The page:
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hannity-muslims

Every time some atrocity is committed by some individual or group “in the name of Islam”, you inevitably hear someone say: “why aren’t the moderate Muslims condemning this atrocity?”. I’m really tired of hearing this complaint over and over again. Here’s why:

1) There are “moderate Muslims” that condemn this atrocity. There are many who do so in English, and many more that do so in Arabic. The fact that you haven’t heard anyone condemning it (by virtue of you asking the question) reflects more on you than anyone else: you should either consider befriending more Muslims and/or learn Arabic. In fact, there is quite the vigorous debate within the Arab/Islamic world about whether Islam allows for the atrocious acts to be done in its name. So that we don’t hide behind our finger (like we say in Arabic), yes, there are fundamentalist schools of Islamic thought that have been adopted by some in the Muslim world, and yes, they do have access to funds. However, it is clear that the overwhelming majority of Islamic schools of thought and their scholars (and by extension, their adherents) do not condone these atrocities.

2) There is clearly a double standard when it comes to atrocities committed by some “in the name of Islam” vs. others committed in the name of some other religion. For example, take the state of Israel, an admittedly Jewish state that purports to speak on behalf of Jews world-wide. Does anyone ask “moderate Jews” to condemn the heinous atrocities and massacres committed by the State of Israel against Palestinians and other Arabs? Or what about Christian Zionists who provide invaluable financial, political and moral support to the State of Israel in committing these atrocities by virtue of their interpretation of the Bible? Does anyone ask “moderate Christians” to condemn the support provided by Christian Zionists to the State of Israel in committing these atrocities? Or what about the group of fundamentalist Buddhists of Myanmar who have no problem massacring the Rohingya Muslims? Does anyone ask “moderate Buddhists” to condemn these massacres? The list goes on and on.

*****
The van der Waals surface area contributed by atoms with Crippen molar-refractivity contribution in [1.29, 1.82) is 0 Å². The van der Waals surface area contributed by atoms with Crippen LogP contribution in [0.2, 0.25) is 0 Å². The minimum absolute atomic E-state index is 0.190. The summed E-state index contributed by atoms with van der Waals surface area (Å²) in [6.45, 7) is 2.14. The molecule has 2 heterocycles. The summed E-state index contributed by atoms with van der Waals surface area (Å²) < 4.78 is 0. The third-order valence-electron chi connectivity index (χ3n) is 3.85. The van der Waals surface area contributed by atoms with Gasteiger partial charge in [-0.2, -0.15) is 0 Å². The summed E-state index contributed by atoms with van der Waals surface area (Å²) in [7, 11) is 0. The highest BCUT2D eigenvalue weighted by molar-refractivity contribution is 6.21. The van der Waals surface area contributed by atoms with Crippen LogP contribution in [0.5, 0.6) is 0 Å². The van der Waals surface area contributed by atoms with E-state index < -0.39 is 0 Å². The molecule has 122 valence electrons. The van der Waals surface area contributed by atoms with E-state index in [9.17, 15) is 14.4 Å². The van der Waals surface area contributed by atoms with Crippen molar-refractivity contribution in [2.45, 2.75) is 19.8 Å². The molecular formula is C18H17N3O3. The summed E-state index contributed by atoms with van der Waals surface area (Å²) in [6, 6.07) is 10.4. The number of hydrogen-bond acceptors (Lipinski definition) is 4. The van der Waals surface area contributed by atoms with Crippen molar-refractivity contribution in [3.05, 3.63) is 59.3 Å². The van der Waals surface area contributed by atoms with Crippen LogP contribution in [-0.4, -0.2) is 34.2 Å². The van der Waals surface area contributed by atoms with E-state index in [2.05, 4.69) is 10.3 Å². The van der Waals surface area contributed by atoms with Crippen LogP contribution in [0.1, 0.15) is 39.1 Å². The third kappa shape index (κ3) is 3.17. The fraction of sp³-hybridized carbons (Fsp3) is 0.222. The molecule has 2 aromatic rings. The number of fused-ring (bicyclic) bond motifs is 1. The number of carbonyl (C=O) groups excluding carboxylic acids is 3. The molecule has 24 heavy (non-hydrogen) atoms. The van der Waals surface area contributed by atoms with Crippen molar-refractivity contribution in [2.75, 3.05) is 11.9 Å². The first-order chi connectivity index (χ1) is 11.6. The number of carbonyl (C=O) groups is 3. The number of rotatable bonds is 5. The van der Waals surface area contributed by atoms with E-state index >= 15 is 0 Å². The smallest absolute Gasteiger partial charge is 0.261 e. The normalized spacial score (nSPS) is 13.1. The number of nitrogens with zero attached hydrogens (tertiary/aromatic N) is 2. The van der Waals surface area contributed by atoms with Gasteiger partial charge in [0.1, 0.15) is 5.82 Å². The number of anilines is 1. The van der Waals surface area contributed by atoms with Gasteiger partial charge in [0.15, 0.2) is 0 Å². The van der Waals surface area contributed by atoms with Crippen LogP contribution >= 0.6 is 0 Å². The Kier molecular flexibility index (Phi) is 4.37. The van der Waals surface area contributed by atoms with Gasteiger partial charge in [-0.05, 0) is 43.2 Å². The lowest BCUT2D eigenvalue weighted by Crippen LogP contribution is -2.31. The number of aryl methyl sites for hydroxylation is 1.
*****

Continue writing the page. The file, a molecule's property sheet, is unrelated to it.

3) Most importantly, Muslims shouldn’t be asked to condemn anything at all done in the name of Islam in the first place. I don’t tend to use the racist or bigot card very often, but the statement “why aren’t the moderate Muslims condemning this atrocity?” is actually a bigoted statement, and demonstrably so. The statement implies that the lack of explicit condemnation is (tacit) approval, for otherwise, why ask the question? To be clear, the implication here is that unless there is explicit condemnation by some (moderate) Muslims, then *all* Muslims (tacitly) approve of this atrocity. This follows logically, for if you believed that there were moderate Muslims that didn’t approve but chose to be quiet for instance, then you wouldn’t be asking for explicit condemnation (since you would already know that there were “moderate” Muslims that didn’t approve of this atrocity, but chose to be quiet). As such, anytime anyone claims that *all* members of a group are “fill in the blank”, he is clearly making a bigoted statement. This applies to any and all groups, whether Muslims, Jews, Christians, Buddhists or anyone else.

In conclusion, just stop with the complaining, and examine your own assumptions.

American vs. Lebanese Democracy

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Activists threw tomatoes at banner bearing pictures of members of parliament and marked ‘You have failed’ [EPA; Al Jazeera]

Today, American citizens go to vote in their mid-term elections that will likely result in a different Congress. In a couple of days, Lebanese parliamentarians go to vote for themselves to extend their already illegal mandate.

In my more cynical moments, I ask myself whether the former is better than the latter. Is it better to engage in an illusion of democracy, where research has shown that the average American voter has essentially no impact of policy in this country, or is it better to simply not delude oneself in thinking that voting makes a difference within the context of a dysfunctional system (whether of the American or Lebanese variety) by simply not having that ability to vote (and until the system is fixed).

Is it better to derive satisfaction from casting a vote for an elephant or a donkey that both turn into lap dogs beholden to special interest groups once in power and whose positions are almost identical on most topics (minus details), or is it better to rip that veneer of respectability and that veil of deceit by publically giving the middle finger to your people and saying fuck it: you all knew this was a charade anyway, and now we’re making it official; no vote for you.

Unless the outcome of voting is a reflection of the will of the people (on policy issues), what’s the point in engaging in this meaningless exercise every 2 or 4 years? Perhaps the system needs to descend into levels of Lebanese dysfunctionality in order to have an honest conversation about fixing a Democracy with no clothes.